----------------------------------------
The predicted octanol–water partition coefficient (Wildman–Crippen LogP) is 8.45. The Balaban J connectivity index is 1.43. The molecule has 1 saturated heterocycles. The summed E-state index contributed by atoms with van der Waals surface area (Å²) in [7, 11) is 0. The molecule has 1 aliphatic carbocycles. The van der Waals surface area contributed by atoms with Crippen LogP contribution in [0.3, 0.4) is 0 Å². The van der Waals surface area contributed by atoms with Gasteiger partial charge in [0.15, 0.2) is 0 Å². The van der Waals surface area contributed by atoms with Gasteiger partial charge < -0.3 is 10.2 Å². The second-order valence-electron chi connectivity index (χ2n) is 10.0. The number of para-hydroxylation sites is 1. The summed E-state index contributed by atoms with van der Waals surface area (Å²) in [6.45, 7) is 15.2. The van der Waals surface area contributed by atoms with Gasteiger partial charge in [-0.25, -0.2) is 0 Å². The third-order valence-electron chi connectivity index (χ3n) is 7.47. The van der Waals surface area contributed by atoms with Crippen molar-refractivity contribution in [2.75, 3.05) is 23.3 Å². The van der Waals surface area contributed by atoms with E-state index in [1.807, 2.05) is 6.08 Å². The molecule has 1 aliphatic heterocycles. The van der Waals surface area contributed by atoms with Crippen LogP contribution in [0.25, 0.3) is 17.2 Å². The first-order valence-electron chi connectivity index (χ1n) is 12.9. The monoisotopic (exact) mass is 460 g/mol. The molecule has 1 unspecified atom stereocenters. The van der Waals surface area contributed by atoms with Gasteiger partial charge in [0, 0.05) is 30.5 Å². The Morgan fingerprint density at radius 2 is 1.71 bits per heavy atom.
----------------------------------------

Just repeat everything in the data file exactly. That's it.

The predicted octanol–water partition coefficient (Wildman–Crippen LogP) is 8.45. The Balaban J connectivity index is 1.43. The molecule has 1 saturated heterocycles. The summed E-state index contributed by atoms with van der Waals surface area (Å²) in [7, 11) is 0. The molecule has 1 aliphatic carbocycles. The van der Waals surface area contributed by atoms with Crippen LogP contribution in [0.3, 0.4) is 0 Å². The van der Waals surface area contributed by atoms with Gasteiger partial charge in [0.15, 0.2) is 0 Å². The van der Waals surface area contributed by atoms with Gasteiger partial charge < -0.3 is 10.2 Å². The second-order valence-electron chi connectivity index (χ2n) is 10.0. The number of para-hydroxylation sites is 1. The summed E-state index contributed by atoms with van der Waals surface area (Å²) in [6.45, 7) is 15.2. The van der Waals surface area contributed by atoms with Gasteiger partial charge in [-0.25, -0.2) is 0 Å². The third-order valence-electron chi connectivity index (χ3n) is 7.47. The van der Waals surface area contributed by atoms with Crippen molar-refractivity contribution in [2.75, 3.05) is 23.3 Å². The van der Waals surface area contributed by atoms with E-state index in [1.807, 2.05) is 6.08 Å². The molecule has 1 aliphatic heterocycles. The van der Waals surface area contributed by atoms with Crippen LogP contribution in [0.25, 0.3) is 17.2 Å². The first-order valence-electron chi connectivity index (χ1n) is 12.9. The monoisotopic (exact) mass is 460 g/mol. The molecule has 1 unspecified atom stereocenters. The van der Waals surface area contributed by atoms with Gasteiger partial charge in [0, 0.05) is 30.5 Å². The Morgan fingerprint density at radius 2 is 1.71 bits per heavy atom.